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In a recent discussion with John Vaughan and Kelly Dack, we explored how parts availability information can reverberate back to the design team in unexpected ways. Dack starts this topic by pointing out a real-world situation that happens almost daily at a production EMS facility. In this part of the interview, Dack details how a parts availability issue can restart the design all the way back with the OEM design team.
Barry Matties: Kelly, you’ve been on the design side, and you’ve probably been in both circumstances where you’ve known the fabricator and where you have not known the fabricator at the beginning of the design process. What’s the contrast between those two?
Kelly Dack: The contrast is the different levels of communication. When I say communication, I mean documentation.
I’ve got a story that will explain the challenge. There’s a big shortage in the supply chains right now forcing us to swap out chips. Chips are becoming unavailable. In the EMS industry, there is a lot of redesign required because of chip availability issues. A board that’s been designed for five or eight years around a chip packaged in a quad-flatpack is suddenly unavailable and the only replacement may be a half millimeter pitch BGA. An outside designer, typically, will incorporate that new half millimeter pitch BGA into the existing design and lo and behold, they have to use a different scale in their routing technology.
The designer takes the existing 0.006” wide line and reduces it to get it down to 3.5 mil to break out of the BGA. That’s fine; it looks great on the screen. However, the fabricator, who has been building this board for years and years, doesn’t have the level of outer layer capability for print, etch, and plate of a three and a half mil line. Now what? That’s the problem. The designer says, “Any of our bare board prototype suppliers can do that.” Which is true. The existing offshore supplier, however, cannot.
This is the communication element. We must figure out a viable solution for the disconnect between the designer and the fab that builds this board. There are several ways to approach this. Could the designer have used via-in-pad or HDI technology to break out from this 0.56 millimeter pitch BGA? The supplier could make those adjustments, but the supplier can’t do outerlayer three mil, three-and-three spacing using the same stackup. The one ounce base copper is just too thick.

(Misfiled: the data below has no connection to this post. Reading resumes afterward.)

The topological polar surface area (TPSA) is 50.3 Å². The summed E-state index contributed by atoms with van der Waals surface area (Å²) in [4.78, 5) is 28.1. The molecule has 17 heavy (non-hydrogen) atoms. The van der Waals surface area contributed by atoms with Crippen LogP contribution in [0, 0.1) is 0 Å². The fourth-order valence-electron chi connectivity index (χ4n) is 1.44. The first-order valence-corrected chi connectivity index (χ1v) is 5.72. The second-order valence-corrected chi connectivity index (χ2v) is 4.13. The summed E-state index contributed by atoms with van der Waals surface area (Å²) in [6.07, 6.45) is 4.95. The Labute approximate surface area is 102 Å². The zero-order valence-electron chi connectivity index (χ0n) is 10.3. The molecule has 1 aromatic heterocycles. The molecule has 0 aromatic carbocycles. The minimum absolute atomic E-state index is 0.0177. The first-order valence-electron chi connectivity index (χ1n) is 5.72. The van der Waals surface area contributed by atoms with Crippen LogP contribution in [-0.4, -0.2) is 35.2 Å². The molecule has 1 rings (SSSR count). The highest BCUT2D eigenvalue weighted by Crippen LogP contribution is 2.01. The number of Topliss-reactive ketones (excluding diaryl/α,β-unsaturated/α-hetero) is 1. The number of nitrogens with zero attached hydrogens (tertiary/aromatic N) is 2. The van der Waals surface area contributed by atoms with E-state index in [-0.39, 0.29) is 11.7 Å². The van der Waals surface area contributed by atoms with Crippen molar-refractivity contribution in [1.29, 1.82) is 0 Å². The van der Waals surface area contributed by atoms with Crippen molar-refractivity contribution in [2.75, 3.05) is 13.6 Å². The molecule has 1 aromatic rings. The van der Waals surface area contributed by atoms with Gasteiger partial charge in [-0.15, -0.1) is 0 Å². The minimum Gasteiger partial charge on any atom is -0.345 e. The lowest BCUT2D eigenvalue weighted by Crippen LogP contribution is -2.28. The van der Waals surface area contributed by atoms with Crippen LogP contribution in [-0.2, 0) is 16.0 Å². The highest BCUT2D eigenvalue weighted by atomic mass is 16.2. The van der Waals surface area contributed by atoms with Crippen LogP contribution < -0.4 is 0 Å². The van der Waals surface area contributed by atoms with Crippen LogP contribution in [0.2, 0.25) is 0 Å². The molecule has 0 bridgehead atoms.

There are so many opportunities for disconnect after a design has been released for production and goes through change. Communication is the only way to see the project with success upfront. In other words, if the designer had access to the capability of the supplier building the board, the designer could have chosen the proper stackup and routing solution. Instead, because the designer chose a route without communication, it forced the EMS supplier to go source the board with viable material thickness, which is going to shoot the cost, quoting, and timing all over the map.
John Vaughan: Early alignment is critical in my view, so that it doesn’t end up with purchasing driving the decision-making process. Had the designer aligned early on with the PCB fabricator, that would have solved the issue, right?
Matties: How much time would that have saved?
Dack: Everything is quick time to market; time is of the essence. So, when we discover that a chip is obsolete, or isn’t accessible, the clock is still ticking on the project. Typically, it can take a week or two in a production environment just to receive all the quoting back, then to get commitment for availability of the new part. I wouldn’t be surprised if it takes more than four to six weeks to implement a change like that.
Matties: That’s very costly.
Johnson: And yet this is more prevalent than it has ever been historically in our industry—all these components on extended lead time. Designers must manage, redesign, and even completely reconfigure their vendor list in order to deliver on this new design. There is so much to communicate.
To read this entire conversation, which appeared in the August 2021 issue of SMT007 Magazine, click here.